An African safari piqued the interest of Gabriella Flacke ’97, whose dream job is to be a wildlife veterinarian. Now, she employs her veterinary skills whether working in a small veterinary clinic in the Napa Valley, volunteering in the Galapagos Islands, Easter Island, El Salvador, Palau, and South Africa, or working with African wild dogs in South Africa.
At the veterinary office, she cares for small animals (cats, dogs, birds, hamsters, etc.). Three times a year, she volunteers with Remote Area Veterinary Services (RAVS) in distant locations across the globe. Sponsored by the Humane Society, RAVS offers voluntary veterinary services such as spaying, neutering, vaccinating, and deworming to pets belonging to people in poor areas in the U.S. and in foreign countries.
Flacke lived in Germany until she was 19, then majored in biology at Bradley. She soon decided to pursue her dream and enrolled in veterinary school at the University of Georgia. As a student, she volunteered with RAVS in southeastern U.S. and Guatemala. Since then, she tries to go on three trips each year for one or two weeks. “We set up a clinic with supplies we bring, and local people inform the community that we’re there. My boss in Napa is good about letting me take time off to volunteer for RAVS.”
“It’s rewarding to be able to help people and see how much they appreciate what you are doing for their animals,” Flacke says.
While working full-time, Flacke has been pursuing a master’s degree in veterinary wildlife conservation medicine. For her field research project, Flacke chose a project studying the effects of domestic dog diseases such as canine distemper and rabies on the African wild dog, a black, tan, and white animal about the size of a Labrador. “That’s a different species than pet dogs. They’re also called African painted dogs, and they’re the most endangered carnivore in South Africa. They are wild, live in the bush, and travel in packs. Only the alpha female has pups, and the rest of the dogs help take care of the litter. They are endangered due to persecution from hunting, loss of habitat, and domestic dog diseases. There is concern that African wild dogs will get diseases from people’s pet dogs and this will lead to massive deaths and possible extinction of the species. This phenomenon has already occurred with rabies in the Masai Mara in Kenya, where there are no wild dogs left.”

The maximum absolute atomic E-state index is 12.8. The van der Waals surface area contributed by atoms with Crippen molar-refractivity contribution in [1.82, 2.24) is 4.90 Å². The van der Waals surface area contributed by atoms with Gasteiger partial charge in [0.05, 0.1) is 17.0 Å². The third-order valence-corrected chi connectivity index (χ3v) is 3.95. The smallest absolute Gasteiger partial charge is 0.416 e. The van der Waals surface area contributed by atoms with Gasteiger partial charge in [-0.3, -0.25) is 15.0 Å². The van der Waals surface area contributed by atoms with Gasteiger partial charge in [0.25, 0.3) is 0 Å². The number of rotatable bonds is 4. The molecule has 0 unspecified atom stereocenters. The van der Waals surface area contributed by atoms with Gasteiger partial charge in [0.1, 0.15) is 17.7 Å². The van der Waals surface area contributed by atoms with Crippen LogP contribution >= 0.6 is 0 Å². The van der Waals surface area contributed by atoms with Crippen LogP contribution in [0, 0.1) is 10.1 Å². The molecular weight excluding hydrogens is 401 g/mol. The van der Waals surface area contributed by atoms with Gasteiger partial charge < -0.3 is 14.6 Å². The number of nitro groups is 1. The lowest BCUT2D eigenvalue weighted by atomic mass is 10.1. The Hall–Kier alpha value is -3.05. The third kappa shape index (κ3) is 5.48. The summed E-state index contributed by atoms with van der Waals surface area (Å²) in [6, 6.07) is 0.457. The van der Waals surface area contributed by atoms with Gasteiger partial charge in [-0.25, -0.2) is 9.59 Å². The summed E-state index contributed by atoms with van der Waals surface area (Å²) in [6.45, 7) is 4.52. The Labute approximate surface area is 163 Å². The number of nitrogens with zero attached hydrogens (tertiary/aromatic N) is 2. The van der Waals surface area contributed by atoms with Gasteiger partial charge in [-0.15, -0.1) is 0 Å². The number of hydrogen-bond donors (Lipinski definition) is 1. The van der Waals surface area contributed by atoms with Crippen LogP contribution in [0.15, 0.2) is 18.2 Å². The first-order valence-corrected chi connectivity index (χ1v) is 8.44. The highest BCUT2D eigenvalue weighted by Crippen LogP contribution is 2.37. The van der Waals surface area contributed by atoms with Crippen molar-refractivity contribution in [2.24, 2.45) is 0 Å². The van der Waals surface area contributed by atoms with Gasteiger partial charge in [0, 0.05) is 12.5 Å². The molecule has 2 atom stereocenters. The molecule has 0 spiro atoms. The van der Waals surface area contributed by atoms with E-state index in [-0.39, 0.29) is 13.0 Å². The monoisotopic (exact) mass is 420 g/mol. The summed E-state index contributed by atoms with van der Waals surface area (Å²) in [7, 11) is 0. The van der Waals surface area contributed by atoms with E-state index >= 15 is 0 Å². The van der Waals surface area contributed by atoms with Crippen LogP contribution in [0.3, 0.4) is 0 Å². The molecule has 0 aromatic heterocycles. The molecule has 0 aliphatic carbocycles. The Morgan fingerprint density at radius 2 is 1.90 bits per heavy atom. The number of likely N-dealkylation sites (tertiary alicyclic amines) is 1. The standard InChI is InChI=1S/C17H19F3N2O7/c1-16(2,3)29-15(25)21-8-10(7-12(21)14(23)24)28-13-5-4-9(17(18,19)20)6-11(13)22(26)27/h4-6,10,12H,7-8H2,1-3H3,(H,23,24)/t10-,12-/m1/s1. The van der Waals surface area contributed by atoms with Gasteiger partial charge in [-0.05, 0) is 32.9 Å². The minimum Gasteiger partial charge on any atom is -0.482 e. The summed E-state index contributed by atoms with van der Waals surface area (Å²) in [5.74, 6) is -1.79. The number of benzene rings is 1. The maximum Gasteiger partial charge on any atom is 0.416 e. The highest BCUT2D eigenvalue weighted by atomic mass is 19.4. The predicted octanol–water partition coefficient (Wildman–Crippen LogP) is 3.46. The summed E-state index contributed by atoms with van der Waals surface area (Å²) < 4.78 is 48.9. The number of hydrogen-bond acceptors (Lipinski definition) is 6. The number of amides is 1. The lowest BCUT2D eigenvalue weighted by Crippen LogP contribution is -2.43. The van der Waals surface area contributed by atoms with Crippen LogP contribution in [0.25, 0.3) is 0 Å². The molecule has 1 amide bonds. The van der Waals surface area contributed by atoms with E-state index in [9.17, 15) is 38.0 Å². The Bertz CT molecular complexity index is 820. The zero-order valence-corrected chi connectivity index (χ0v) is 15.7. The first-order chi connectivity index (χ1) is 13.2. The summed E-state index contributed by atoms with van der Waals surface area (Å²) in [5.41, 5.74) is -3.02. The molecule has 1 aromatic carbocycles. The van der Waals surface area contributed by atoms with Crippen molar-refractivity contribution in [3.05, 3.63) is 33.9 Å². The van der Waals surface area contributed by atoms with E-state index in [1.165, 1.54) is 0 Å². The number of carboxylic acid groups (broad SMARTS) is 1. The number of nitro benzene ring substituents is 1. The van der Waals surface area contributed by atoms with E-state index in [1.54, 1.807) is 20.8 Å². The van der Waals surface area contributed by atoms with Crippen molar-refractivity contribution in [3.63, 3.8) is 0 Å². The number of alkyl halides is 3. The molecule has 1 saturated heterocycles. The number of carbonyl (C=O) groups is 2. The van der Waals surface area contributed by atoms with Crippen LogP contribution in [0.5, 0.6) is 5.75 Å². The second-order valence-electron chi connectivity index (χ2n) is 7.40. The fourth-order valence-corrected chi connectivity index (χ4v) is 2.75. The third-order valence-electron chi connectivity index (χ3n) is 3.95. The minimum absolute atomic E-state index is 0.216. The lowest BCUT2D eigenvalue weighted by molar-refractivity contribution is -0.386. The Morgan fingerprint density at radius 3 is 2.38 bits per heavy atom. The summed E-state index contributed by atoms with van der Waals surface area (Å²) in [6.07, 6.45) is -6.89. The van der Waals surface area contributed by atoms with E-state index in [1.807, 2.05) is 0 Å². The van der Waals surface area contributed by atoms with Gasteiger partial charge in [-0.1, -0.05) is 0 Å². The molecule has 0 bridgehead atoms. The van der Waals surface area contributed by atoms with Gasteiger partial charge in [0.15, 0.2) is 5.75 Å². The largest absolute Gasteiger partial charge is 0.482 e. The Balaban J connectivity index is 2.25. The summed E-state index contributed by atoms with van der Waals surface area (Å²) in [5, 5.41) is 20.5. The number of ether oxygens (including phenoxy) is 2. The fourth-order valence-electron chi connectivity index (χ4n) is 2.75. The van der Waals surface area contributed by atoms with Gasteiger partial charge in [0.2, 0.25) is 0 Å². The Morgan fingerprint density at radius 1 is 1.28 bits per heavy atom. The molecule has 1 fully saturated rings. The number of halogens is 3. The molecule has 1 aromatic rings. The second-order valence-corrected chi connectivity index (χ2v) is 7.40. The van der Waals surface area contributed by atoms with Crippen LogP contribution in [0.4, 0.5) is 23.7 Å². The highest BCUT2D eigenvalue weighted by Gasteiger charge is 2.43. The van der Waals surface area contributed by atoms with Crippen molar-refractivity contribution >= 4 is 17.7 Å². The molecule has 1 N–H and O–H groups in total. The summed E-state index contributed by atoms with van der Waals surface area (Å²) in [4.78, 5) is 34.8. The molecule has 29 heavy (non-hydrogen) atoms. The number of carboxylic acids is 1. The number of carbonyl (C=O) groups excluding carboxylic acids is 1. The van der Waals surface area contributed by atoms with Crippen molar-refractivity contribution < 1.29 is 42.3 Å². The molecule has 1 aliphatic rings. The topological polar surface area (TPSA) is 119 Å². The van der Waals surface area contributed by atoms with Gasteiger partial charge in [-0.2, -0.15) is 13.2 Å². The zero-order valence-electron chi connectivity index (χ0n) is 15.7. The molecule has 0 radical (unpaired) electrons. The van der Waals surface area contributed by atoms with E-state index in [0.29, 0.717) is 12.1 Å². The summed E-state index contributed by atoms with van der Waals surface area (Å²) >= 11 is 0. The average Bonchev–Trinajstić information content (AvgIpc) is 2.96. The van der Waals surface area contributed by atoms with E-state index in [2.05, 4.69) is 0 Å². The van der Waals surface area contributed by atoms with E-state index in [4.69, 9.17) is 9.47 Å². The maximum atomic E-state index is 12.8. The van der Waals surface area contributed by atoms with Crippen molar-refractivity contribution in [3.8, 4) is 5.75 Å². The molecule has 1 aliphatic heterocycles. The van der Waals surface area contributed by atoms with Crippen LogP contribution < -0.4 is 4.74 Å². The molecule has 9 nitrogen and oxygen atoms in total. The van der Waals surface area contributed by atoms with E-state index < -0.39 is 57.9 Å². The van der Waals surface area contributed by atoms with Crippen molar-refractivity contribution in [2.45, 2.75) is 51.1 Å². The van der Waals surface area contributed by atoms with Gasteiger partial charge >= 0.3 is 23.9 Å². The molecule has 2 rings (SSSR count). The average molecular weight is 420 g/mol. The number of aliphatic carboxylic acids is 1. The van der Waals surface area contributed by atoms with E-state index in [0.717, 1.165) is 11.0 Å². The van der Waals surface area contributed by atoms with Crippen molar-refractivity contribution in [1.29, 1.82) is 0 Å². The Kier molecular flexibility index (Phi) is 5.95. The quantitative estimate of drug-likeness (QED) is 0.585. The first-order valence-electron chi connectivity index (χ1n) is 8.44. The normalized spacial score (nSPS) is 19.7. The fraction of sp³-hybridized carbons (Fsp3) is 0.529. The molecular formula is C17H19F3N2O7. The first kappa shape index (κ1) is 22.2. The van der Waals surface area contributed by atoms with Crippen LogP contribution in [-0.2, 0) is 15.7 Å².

Flacke is in South Africa until May 2007, working on this project as part of a collaborative effort with the African Wild Dog Re-Introduction, Conservation, and Management Program. “I’m collaborating, because my project will help their cause. Since I’m a licensed veterinarian in South Africa, I can dart the dogs for anesthesia, put on a radio collar tracking device, gather fecal, blood, and urine samples, and then give a drug to reverse the anesthetic.”
She adds, “After they wake up from anesthesia, they easily find their den and their pack-mates again and everything’s fine. They are not ostracized by the group, and there is very minimal stress involved for
Flacke’s goal is to obtain samples from approximately 30 wild dogs. “There are only about 100 wild dogs in the KwaZulu-Natal province of South Africa. I want to sample dogs from each pack, older dogs and younger dogs; I try to be as diverse in sampling as I can.”
She concludes, “When I was 10, my parents took me on safari in Kenya. Since then, I’ve known that this is what I wanted to do. Private practice pays the bills, but in the long-term, I am planning to be a full-time wildlife veterinarian.” After finishing her master’s project, Flacke is also planning to study for her Ph.D. in veterinary epidemiology and conduct her field work for this degree in South Africa.
Eric Johannsen ’97 ’98
Leanne Johnson ’82
Gabriella Flacke ’97
Steve McAllister ’85
Cheryl Corley ’76
Bill Costello ‘83
Susan Snyder Sumichrast ’68